Cloud Computing Format War

I recently published a whitepaper up to TechNet gallery comparing the cloud computing strategies of Microsoft and VMWare. The paper is available at

Here is a quick excerpt:

A growing number of enterprises have begun to consider how “cloud computing” solutions can provide their businesses with the opportunity to grow quickly and achieve goals more efficiently than would be possible with traditional computing methods. Cloud computing is foreign and mysterious to some. On the simplest level, cloud computing refers to a network of remote computer servers that are hosted on the Internet. These servers can store and manage data files, and the information in the cloud can be accessed at any time from any computer. There are several forms of cloud computing, such as public, private, and a hybrid of the two. The extent to which VMware and Microsoft, two of the biggest players in this arena, utilize these different forms of computing is at the core of their respective strategies. With this paper, we seek to discover how Microsoft’s Azure cloud offerings stacks up to VMware vSphere cloud offerings, and determine who we feel will win “the cloud computing format war.”

Cloud computing was built on virtualization, and over the years, VMware has contributed greatly to server virtualization, thus hugely impacting the IT industry. In fact, VMware leads the virtualization market and is the authority when it comes to automating data center operations and managing virtual machines. However, since VMware has owned the market share with its virtualization offering, it has been slow to react to the cloud offering.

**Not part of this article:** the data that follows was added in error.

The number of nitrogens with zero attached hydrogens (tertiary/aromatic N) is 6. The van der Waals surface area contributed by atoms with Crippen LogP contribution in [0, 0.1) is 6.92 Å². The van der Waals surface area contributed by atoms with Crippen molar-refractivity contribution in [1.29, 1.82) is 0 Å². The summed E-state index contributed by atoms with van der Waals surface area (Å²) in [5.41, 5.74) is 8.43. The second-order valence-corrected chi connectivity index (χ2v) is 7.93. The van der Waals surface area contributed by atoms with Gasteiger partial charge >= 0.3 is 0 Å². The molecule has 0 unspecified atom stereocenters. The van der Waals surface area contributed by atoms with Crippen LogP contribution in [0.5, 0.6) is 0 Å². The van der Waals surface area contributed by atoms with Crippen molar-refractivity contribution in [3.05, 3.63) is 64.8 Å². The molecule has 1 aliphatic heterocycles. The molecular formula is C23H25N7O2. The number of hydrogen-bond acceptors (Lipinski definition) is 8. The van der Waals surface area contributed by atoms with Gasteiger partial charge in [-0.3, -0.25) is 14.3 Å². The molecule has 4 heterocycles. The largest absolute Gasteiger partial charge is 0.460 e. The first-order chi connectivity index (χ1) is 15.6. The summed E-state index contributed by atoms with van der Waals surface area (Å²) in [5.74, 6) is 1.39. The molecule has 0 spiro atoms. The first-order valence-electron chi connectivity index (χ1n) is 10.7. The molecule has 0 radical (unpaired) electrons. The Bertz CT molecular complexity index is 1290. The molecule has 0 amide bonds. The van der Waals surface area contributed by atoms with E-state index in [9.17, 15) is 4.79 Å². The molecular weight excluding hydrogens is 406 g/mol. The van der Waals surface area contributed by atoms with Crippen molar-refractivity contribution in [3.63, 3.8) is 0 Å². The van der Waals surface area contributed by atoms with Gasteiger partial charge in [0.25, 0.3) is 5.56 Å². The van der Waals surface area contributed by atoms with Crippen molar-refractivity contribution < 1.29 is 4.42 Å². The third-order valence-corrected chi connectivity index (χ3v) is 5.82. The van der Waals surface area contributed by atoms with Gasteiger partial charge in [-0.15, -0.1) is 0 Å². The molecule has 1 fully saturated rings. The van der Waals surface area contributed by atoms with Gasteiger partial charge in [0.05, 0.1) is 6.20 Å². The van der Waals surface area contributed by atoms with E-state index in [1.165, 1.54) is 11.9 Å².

Microsoft has responded to VMware’s sluggishness by nimbly jumping in with what it has determined to be the future of cloud computing: the hybrid cloud. Microsoft has restructured its company in order be the “first mover” when it comes to cloud offerings (Ballmer, 2013, One Microsoft). Microsoft truly wants to define and “own” the cloud. However, it must keep in mind that the cloud is built on the virtual platform, and therefore the company will need to be innovative when trying to beat VMware at the game it created.

VMware, while slow at the get-go, has not been idle in this cloud war. VMware has a different definition of what the cloud is and will be, and it does not feel it is the hybrid form. Its strategy relies on its reputation in the IT industry, and on the consistently great private cloud it produces. VMware is trying to hold onto its current model, while Microsoft is trying to redefine the current market to meet its own needs.

In this paper we will first break down the industry in which these two companies compete by analyzing the environment using Porter’s Five Forces. We then will compare VMware and Microsoft’s strategies around virtualization and the different ways the two companies utilize these technologies. Finally, using two separate scenarios, we will analyze the race to define “cloud” computing, and the pros and cons of the fundamentally different strategies that these companies have in place to set the standard of what the cloud is.

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